Democratic principles adopted in the West, including those that attempt to control elections, are not right for Belarus, the nation's President Aleksander Lukashenko said Monday.
Advising his nation to “calm down over [Western] democracy,” Lukashenko implored the students and faculty of the Belarusian State Economic University to consider what is happening in Spain, Italy, France and Greece, European countries where protesters are taking to the streets over harsh austerity measures.
The Belarusian leader, who has been labeled ‘Europe’s last dictator', ridiculed the West for its misplaced criticism.
"You [the West] are reproaching me for dictatorial ways,” he railed. “But every day you douse your people with water (cannons) and teargas them.”
No one is talking about how many people have been injured, he added.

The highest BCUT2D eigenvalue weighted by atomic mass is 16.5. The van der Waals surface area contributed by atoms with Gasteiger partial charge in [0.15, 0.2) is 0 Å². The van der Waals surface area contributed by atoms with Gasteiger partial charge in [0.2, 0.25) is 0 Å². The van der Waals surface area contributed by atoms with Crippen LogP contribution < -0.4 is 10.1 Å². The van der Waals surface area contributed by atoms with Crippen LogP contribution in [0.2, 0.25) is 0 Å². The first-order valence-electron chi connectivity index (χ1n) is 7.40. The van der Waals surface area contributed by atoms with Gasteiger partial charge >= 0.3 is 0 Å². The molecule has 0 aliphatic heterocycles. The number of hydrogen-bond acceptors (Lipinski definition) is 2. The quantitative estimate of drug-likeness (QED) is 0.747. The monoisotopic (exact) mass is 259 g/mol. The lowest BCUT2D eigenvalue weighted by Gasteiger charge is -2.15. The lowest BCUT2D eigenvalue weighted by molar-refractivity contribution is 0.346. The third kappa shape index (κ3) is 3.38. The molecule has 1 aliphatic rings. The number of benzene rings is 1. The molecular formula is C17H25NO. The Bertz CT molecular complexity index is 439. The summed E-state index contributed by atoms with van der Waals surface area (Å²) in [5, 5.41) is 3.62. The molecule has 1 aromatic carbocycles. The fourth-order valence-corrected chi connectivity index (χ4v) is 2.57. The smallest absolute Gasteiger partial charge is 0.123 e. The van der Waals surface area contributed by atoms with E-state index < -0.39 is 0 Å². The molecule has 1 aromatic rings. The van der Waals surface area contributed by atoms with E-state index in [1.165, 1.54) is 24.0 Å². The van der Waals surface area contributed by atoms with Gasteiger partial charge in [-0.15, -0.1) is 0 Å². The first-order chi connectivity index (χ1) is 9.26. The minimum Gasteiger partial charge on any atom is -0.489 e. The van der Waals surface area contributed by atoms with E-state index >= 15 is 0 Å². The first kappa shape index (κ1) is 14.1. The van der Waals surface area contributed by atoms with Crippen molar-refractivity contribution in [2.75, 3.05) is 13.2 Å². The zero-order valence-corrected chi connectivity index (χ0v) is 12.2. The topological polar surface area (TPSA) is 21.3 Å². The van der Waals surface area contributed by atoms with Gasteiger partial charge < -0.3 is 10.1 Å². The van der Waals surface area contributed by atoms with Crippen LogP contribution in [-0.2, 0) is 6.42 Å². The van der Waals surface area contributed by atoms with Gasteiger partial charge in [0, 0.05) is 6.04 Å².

Lukashenko then rattled off a list of recent Western activities to support his argument.
The West "killed millions of people in Afghanistan and leveled Iraq when it needed oil," he argued. Then there was former French President Nicolas Sarkozy, “a great democrat,” who borrowed US$150 million from Libya's Colonel Gaddafi, only to bomb him three years later.
“Special forces raped and killed him [Gaddafi],” he alleged.
Is that democracy, he asked?
The Belarus leader then invited his audience to “travel to America” to see how elections are held there.
"In my opinion, 50 million people were unable to vote simply because they were not on voters' lists," Lukashenko said. "There were 23 or 25 candidates [for the US Presidency], but you only heard about Obama and Romney, and the other 25 were jailed for attempting to engage in discussion with those 'whales.'"
Lukashenko rejected the idea of having Western leaders lecture Minsk on democracy.
“No, thank you, we will hold our elections ourselves," he concluded.